Anytime Iokepa Naeole gets into the ocean, he tries to remember to ask for permission. It's not always a verbal appeal, though. Sometimes he just acknowledges the water in his thoughts, knowing he's about to enter an entirely different domain.

"I might just be paddling out to catch waves," he said. "But I still acknowledge that I'm going into somebody else's realm to have fun in their home, and I need to ask permission first."

During my last Maui visit, Naeole and his two sons took me snorkeling in a traditional Hawaiian outrigger canoe at Olowalu, a gorgeous coral reef ecosystem several hundred yards off the Valley Isle's west coast. But before the four of us pushed the long, narrow boat into the Pacific, Naeole, a long-time Maui resident of native Hawaiian ancestry, performed a stirring, traditional oli, or chant.

"When I take people out, I want them to realize the ocean is much more than just a playground or a visitor destination," he explained during a later interview. "It's an entity that gives us life. It's a realm where we acknowledge others exist that have been here long before us."

Snorkelers with a green sea turtle near Olowalu on Maui.An oli, asking not only for permission but also wisdom and guidance from the many Hawaiian ocean deities, is part of every outrigger canoe and snorkeling experience offered by Hawaiian Paddle Sports, the Maui activity company Naeole guides for.

"I also want to remind people that we're not an antiquated culture living in the past," he said. "It's still very much part of us today, [and] there are a growing number of native Hawaiians who are realizing that if we don't continue to practice and pass the culture down to our kids, we'll become just another sunny tourist destination with a price tag."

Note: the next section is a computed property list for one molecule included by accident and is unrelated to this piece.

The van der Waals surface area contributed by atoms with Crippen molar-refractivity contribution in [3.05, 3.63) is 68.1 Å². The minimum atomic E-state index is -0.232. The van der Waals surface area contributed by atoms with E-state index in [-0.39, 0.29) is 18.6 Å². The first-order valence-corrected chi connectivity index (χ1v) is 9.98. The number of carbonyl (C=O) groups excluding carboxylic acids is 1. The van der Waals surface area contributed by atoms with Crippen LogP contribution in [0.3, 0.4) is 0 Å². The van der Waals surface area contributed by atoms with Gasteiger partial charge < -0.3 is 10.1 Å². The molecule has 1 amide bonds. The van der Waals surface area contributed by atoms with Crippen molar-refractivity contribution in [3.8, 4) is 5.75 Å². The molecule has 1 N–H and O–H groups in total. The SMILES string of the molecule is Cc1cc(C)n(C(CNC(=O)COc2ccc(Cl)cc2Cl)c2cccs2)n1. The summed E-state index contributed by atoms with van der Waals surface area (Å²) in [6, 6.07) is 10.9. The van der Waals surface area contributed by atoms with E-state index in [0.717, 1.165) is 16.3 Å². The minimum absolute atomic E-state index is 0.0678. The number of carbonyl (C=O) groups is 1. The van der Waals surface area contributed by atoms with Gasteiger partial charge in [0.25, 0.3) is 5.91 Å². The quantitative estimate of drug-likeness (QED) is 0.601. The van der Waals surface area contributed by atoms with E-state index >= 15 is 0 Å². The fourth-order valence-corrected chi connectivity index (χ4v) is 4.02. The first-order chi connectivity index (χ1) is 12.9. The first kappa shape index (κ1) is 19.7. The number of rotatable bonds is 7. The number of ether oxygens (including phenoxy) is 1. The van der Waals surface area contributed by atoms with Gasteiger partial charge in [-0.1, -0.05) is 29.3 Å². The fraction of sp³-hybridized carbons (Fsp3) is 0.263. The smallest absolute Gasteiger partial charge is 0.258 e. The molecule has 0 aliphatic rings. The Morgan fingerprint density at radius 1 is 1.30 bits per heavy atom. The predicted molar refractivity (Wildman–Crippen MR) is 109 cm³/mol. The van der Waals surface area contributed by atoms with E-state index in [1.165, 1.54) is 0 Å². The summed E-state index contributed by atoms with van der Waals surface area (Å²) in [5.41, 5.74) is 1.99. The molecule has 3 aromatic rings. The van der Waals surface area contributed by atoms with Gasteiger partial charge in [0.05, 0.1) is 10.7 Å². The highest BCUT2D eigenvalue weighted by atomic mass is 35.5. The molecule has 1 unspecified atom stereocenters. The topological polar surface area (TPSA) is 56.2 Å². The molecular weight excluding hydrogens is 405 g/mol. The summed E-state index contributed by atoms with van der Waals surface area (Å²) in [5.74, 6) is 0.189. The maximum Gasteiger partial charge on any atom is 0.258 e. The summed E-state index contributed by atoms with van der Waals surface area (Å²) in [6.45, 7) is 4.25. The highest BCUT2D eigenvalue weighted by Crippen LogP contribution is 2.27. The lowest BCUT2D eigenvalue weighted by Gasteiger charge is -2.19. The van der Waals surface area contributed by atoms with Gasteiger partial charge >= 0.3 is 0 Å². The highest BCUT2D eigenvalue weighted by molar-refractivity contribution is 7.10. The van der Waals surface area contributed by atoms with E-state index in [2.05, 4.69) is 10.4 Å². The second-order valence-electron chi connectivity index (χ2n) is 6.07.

Timothy Lara, the owner of Hawaiian Paddle Sports, told me offering travelers an authentic cultural experience is a fundamental objective for the company he launched in 2010, after working with other Maui activity providers for years and growing increasingly tired of their often contrived outings.

"They all had this cattle call approach to ocean activities where the business model was to get as many people as you can at a low rate," Lara said. "It was just the same cookie-cutter tour every day, and I got really burned out with that and thought there had to be a better way."

Four years later, Hawaiian Paddle Sports, which only offers private tours for families, couples or individuals, is TripAdvisor's No. 1-rated Maui activity company, thanks to a strategy of client customization featuring both authentic Hawaiian cultural experiences and resolute ecofriendly practices.

Each Hawaiian Paddle Sports guide, for example, completes marine naturalist certification before taking any guests out, and Lara has implemented a strict no-touch policy on every snorkel outing.

"We're not going to pull octopus out of their holes or pick up sea urchins," he said. "I used to pick up sea urchins and have guests hold them because it makes a great picture, but it makes a great picture at the sake of the marine life."

Spotting a humpback whale from a canoe off the west coast of Maui.According to Lara, there are typically five snorkel tour boats, each carrying around 150 passengers, that visit the Olowalu reef daily, not to mention the range of different kayak companies that also bring visitors out to the off-shore destination. With numbers like that, it's not hard to see why keeping all those hands off the sensitive sea creatures and fragile corals is crucial.

"There are kupuna [elder] corals at Olowalu that have been growing for over 500 years," Lara added. "And it's also the seed reef for west Maui, Molokai and Lanai, which all get [coral] polyps from Olowalu thanks to ocean currents, [so] if we ever lost that reef, it would not only be detrimental to Olowalu but to the rest of west Maui, Molokai and Lanai, as well."

Commissionable to agents, Hawaiian Paddle Sports offers a range of private ocean activities, including surf lessons; kayak tours; standup paddle board lessons; outrigger canoe and snorkeling outings; and whale-watching canoe trips, during the December to April humpback season. Prices start at $149 per person.

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